Whisky Magazine Issue 19
This article is 13 years old and some information provided may be time sensitive. Please check all details of events, tours, opening times and other information before travelling or making arrangements.
Copyright Whisky Magazine © 1999-2014. All rights reserved. To use or reproduce part or all of this article please contact us for details of how you can do so legally.
Michael Jackson takes a reflective look at Japan, Scotland and whisky
If you ask me, any civilised society has the potential to enjoy alcoholic drinks made from grains. When human beings stopped being hunter-gatherers and began to become civilised they did so in order to grow grain and make beer, which is the first stage in the production of whisky. If the Sumerian brewers were still with us they might be producing malts with a
lapis lazuli finish.
When grain-based alcoholic drinks spread to western Europe, they were made from barley. When they spread east, there was rice fermented to make sake in China and Japan, and distilled into shochu. This ancient history always comes to mind when people in Europe talk about Japanese interest in western beer and whisky as though it were somehow incongruous. If a country grows grain and has centuries of experience in fermentation and distillation, it seems pretty well qualified to me.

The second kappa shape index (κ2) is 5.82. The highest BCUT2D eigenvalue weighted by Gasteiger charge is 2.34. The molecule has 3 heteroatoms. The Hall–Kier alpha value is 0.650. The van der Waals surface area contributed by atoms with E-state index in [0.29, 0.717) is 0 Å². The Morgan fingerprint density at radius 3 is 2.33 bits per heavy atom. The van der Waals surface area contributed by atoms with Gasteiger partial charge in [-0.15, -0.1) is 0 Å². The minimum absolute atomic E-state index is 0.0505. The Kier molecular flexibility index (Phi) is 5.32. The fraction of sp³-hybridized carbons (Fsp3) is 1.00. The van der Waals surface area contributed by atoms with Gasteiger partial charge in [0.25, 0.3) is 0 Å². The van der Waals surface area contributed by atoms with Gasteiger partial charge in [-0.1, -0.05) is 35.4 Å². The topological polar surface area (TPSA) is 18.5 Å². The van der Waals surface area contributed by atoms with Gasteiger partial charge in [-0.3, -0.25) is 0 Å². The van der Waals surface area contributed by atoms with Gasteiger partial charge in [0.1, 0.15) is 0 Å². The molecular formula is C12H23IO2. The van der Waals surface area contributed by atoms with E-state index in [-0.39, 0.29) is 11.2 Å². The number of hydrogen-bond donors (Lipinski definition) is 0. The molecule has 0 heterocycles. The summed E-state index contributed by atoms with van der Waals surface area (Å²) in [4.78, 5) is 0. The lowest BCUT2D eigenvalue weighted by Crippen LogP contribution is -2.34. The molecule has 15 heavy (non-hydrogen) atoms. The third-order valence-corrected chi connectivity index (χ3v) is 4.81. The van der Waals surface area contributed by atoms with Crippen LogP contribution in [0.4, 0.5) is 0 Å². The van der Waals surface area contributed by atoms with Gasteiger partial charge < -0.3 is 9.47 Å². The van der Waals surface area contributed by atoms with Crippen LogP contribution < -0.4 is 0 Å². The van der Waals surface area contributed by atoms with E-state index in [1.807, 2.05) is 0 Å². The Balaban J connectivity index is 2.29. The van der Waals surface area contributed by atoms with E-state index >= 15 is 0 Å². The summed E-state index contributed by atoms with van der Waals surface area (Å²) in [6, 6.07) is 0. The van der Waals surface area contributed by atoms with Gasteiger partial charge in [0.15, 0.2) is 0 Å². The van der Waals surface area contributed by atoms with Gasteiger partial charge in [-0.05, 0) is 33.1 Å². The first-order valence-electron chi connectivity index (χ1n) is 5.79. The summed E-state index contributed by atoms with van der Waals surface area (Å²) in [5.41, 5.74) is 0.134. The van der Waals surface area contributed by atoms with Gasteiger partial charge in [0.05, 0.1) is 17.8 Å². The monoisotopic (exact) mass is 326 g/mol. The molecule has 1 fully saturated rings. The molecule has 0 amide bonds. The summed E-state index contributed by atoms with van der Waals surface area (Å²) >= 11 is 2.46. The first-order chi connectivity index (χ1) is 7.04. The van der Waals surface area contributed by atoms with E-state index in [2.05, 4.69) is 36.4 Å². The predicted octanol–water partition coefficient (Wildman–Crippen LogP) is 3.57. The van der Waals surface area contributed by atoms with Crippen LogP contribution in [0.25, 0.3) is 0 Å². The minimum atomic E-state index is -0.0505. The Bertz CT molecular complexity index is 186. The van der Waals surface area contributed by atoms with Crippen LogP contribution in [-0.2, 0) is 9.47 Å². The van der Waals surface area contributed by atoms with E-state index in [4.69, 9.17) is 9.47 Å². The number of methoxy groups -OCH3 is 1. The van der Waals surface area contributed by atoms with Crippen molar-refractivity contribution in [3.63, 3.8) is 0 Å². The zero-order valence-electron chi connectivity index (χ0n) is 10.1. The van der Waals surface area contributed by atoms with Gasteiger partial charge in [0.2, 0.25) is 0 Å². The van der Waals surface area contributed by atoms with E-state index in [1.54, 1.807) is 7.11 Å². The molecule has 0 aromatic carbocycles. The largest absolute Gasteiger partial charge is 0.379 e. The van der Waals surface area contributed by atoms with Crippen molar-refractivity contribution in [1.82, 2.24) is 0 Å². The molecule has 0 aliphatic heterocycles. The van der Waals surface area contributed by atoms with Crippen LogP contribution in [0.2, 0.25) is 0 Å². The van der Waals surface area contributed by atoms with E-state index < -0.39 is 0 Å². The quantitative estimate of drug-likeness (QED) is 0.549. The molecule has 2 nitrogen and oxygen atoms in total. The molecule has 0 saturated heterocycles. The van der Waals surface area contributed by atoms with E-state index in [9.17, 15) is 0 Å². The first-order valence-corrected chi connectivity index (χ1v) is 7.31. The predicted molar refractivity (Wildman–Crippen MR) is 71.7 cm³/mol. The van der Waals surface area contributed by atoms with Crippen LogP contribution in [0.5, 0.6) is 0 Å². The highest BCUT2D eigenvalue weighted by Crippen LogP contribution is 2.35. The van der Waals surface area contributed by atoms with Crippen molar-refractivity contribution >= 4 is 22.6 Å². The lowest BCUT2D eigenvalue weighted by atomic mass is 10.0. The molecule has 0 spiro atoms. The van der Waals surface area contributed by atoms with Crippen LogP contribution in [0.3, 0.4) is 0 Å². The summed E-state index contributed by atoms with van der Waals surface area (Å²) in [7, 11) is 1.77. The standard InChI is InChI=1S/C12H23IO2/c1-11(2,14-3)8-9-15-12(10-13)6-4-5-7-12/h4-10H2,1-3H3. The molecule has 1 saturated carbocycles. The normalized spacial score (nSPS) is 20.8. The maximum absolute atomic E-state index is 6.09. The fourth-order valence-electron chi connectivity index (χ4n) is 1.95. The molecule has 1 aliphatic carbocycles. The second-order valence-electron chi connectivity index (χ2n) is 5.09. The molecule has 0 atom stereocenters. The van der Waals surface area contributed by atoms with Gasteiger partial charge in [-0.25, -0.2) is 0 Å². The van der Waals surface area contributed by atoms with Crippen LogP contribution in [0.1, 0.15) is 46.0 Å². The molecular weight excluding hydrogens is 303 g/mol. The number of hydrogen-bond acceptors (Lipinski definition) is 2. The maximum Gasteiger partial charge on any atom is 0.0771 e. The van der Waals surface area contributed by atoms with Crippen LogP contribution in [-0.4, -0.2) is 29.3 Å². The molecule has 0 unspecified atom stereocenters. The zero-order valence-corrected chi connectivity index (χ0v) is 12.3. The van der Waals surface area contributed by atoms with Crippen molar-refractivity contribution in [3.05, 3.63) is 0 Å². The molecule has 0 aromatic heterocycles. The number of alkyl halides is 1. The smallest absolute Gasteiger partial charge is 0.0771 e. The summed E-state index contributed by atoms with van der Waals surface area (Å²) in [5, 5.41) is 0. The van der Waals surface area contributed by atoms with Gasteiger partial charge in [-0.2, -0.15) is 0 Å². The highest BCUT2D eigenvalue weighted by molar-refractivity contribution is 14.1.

Fermentation is big in Japan. If you love the sights, sounds and smells of fermentation, visit a soy sauce brewery next time you are in Japan. If you want to prove to your Japanese hosts that you are a man, eat some natto, a form of fermented soy that is even more faecal smelling than Asia's notoriously malodorous fruit the durian.
Natto, or even the ubiquitous wasabi, also gives the lie to the curious notion that the Japanese eat only light foods (and can therefore enjoy only light whiskies). I don't swallow the notion of a national taste but I do believe that the comfort offered by a staple grain enters the collecti...